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3 questions with Barbara D'Ambrosio, baker 

For individuals with food allergies, having a unified family dinner can be quite a difficult task. That's why Charlotte's own "thoughtful baker," Barbara D'Ambrosio, wants to help families have something to eat without having to label every shelf per person. Four years ago, she started her own baking business, The Thoughtful Baker, LLC, making gluten-free and other allergen-sensitive treats to be enjoyed by those with or without food allergies. "You can take advantage of all the recipe opportunities available," D'Ambrosio says. "It doesn't take a lot to change something and come up with a new recipe. The creative possibilities are endless."

Creative Loafing: What inspired you to bake specifically for individuals with food allergies?

D'Ambrosio: The whole thing started as a favor to a neighbor whose son couldn't have gluten items. He had sensitivities to other foods, including eggs, dairy, peanuts and soy. I had tried some of the commercial gluten-free products, and they were unsatisfactory. So I spent a lot of time researching, and it became a challenge to me to see what I could find and to see if I could make a better product. I spent a lot of time until I started getting simple things to work out well, and the business just went off from there. The thing I loved the most was the research and development. I love to develop something new.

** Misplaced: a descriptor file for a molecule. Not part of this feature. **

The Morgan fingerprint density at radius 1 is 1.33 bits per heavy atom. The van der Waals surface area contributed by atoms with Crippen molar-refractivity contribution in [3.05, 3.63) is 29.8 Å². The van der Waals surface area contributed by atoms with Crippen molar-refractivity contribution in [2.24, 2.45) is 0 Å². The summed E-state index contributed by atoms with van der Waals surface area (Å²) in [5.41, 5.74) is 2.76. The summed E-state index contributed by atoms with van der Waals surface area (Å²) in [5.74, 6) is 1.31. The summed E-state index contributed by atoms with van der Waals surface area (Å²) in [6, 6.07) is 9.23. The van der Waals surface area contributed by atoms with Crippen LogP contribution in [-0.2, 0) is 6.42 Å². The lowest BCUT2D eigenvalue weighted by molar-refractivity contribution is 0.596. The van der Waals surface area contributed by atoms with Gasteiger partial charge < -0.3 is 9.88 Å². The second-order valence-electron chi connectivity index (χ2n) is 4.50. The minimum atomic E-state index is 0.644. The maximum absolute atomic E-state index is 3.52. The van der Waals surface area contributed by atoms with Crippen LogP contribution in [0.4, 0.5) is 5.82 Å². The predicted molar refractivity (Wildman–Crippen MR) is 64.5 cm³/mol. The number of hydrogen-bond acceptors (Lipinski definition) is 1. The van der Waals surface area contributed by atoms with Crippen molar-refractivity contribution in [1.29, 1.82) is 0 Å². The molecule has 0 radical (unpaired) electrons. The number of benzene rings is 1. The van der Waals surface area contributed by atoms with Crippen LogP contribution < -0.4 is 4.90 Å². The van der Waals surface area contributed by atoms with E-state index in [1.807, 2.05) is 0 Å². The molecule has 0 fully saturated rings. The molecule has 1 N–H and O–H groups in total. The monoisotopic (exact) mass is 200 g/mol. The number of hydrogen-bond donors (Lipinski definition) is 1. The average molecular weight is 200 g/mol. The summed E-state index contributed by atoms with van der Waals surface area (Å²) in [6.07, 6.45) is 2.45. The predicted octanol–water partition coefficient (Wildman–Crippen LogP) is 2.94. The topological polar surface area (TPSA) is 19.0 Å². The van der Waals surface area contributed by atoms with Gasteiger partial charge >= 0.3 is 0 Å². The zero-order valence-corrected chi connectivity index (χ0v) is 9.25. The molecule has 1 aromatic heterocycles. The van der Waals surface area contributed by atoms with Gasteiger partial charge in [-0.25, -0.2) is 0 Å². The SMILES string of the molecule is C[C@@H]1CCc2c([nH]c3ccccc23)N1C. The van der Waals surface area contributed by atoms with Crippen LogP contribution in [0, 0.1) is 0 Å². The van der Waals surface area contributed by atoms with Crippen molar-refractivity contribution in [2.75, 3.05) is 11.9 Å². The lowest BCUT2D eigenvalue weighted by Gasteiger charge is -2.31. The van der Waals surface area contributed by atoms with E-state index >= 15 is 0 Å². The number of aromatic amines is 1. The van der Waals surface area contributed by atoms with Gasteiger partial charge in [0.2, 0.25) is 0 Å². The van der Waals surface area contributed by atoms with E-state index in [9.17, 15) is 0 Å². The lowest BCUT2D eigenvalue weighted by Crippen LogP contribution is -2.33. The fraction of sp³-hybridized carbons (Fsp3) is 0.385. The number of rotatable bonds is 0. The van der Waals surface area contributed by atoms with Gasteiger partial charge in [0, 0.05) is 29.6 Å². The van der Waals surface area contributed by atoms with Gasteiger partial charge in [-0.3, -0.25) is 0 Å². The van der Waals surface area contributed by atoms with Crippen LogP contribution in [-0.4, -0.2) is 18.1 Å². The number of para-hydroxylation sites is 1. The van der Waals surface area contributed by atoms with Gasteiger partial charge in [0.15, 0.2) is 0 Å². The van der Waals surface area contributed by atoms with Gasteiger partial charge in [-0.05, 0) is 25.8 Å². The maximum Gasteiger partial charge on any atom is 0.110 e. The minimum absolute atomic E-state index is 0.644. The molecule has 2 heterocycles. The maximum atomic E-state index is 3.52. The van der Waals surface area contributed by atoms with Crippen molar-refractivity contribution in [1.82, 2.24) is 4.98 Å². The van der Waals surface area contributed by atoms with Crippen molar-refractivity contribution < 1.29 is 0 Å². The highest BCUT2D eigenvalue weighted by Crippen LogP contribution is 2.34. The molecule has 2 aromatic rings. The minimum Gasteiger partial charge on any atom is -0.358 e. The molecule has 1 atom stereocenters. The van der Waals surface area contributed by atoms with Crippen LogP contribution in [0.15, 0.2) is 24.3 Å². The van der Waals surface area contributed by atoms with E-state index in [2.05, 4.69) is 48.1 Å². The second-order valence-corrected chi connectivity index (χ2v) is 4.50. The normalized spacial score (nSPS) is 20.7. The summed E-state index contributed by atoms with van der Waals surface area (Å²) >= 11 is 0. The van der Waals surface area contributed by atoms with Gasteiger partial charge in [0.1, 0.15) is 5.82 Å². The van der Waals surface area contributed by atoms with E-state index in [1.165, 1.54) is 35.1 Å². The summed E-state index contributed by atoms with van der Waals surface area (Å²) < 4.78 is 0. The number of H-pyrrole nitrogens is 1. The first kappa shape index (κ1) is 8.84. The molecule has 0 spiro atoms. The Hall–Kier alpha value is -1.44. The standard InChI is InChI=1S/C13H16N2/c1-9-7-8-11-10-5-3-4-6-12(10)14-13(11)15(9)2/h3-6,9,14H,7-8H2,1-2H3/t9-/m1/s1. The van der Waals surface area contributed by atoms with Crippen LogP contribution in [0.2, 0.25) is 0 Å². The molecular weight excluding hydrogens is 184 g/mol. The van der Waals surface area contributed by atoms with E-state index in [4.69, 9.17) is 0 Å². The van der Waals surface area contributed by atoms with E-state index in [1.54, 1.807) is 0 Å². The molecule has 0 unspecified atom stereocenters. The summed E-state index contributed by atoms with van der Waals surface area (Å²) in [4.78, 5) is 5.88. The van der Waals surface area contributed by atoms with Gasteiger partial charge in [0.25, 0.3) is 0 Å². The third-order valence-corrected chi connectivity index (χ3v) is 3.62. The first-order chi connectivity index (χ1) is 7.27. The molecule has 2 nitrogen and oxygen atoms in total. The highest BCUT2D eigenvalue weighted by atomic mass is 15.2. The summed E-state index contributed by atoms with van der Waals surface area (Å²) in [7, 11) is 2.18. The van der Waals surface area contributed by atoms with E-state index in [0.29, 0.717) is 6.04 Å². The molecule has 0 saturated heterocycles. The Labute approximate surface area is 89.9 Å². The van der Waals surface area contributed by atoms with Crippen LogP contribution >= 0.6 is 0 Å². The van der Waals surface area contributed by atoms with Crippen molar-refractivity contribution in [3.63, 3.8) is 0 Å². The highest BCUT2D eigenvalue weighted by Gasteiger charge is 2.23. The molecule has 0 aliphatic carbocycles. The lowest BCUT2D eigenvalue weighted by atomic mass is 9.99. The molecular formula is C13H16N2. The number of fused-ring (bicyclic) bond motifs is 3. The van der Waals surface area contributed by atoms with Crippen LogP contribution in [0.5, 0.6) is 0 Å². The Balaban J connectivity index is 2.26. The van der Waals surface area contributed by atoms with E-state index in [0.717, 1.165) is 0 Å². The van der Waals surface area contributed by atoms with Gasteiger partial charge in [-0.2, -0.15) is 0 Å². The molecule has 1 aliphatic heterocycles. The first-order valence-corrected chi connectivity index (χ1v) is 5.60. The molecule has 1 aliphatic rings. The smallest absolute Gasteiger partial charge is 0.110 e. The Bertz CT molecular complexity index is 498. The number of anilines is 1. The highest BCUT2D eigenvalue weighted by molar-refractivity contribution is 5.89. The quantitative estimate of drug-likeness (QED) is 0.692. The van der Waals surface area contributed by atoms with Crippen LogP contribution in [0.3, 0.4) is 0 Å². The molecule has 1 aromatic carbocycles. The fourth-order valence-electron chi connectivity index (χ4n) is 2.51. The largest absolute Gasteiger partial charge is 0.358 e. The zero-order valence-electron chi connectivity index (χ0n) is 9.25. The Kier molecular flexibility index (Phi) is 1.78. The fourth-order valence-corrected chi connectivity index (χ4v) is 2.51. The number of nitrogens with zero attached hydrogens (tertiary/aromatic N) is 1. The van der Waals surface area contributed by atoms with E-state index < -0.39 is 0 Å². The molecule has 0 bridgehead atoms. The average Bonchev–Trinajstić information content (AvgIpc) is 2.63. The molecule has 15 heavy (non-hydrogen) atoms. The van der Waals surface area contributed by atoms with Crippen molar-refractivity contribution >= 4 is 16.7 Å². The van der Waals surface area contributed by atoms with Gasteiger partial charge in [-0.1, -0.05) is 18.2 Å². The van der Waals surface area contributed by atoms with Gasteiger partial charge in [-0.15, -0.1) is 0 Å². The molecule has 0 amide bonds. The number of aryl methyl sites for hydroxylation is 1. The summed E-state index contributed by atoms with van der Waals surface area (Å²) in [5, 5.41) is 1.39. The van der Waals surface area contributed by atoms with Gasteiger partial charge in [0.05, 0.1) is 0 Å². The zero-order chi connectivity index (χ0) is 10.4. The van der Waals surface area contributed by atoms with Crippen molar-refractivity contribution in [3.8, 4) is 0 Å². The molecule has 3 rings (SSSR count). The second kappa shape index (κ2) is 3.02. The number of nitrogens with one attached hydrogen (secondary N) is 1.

What is that extra spark you add to your baked goods that make them different from typical tasteless, dull gluten-free items?

When I started coming up with the recipes, I started with picking up gluten-free cookbooks. I have no food allergies, so I tasted it with a traditional palette and I was very disappointed with how it tasted. I've always been a baker on my own, so I just went back to basics. I played with different mixes of gluten-free flours and altered traditional recipes so I could see what I could come up with. Also, I've always cooked from a health standpoint, so I tried to develop products that weren't loaded with eggs and butter. Instead, I used applesauce and fruit and vegetable purées. I tried to make them in a way so I could see my own family eating them, so I substituted healthier ingredients and developed healthier products that still maintained gluten-free criteria.

Is baking gluten-free items harder than baking regular treats?

Yes, absolutely! I use the best vanilla you can buy and make my own lemon extract and orange extract because I can get a much richer and truer flavor than the commercial extracts. I also use fresh spices, so it gets really rich flavor. I try to use the best ingredients I can buy. When you're doing all those things on your own, it takes a lot longer to make a product, but it's reflected on the product and it tastes good.

D'Ambrosio teaches a gluten-free cooking class every fourth Monday of the month at Earth Fare Ballantyne. For more information, go to www.thethoughtfulbaker.com.

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